There is nothing that any Muslim woman can do that would justify sexual assault against her. Even if she was somewhere alone with the perpetrator, or not wearing hijab, it’s important to remember that NONE of this means that it is her fault for being sexually assaulted. So many Muslim women and girls don’t come forward to share what happened to them because they are afraid the community will judge them and blame them, instead of holding the sexual assaulter accountable. Make no mistake: Muslim women have been sexually assaulted when wearing full abaya. Just look at the stories about sexual violence being reported at Hajj. In the case of Islamophobically-motivated sexual assault, perpetrators may be targeting Muslim women and girls who already feel insecurity or shame about their place in the Muslim community, because they know they are vulnerable and can be threatened or manipulated. It’s time we embrace all Muslim women and girls into our community without judgement.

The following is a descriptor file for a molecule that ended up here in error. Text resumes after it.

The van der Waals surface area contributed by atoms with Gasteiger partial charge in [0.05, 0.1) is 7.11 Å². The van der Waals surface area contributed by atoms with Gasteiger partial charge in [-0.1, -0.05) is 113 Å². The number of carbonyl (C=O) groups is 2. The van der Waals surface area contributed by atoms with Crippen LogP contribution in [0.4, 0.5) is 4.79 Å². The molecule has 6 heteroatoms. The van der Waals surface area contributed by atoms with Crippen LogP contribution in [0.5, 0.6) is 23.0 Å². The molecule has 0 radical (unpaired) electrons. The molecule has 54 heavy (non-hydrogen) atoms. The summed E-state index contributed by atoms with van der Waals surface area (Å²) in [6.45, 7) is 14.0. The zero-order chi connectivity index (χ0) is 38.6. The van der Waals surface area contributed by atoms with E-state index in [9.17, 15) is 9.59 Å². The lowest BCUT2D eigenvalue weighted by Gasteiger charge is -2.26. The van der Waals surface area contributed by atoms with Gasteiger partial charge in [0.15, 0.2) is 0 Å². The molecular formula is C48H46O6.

Don’t stigmatize her

According to Farheen Khan, a writer and activist, “As a survivor, often the major concern of loved ones is the perception of how the community will feel if they came to know that a woman has been assaulted. Many worry whether people would assume that she was raped and if so about the chances of being ‘married’ after becoming ‘damaged goods’.”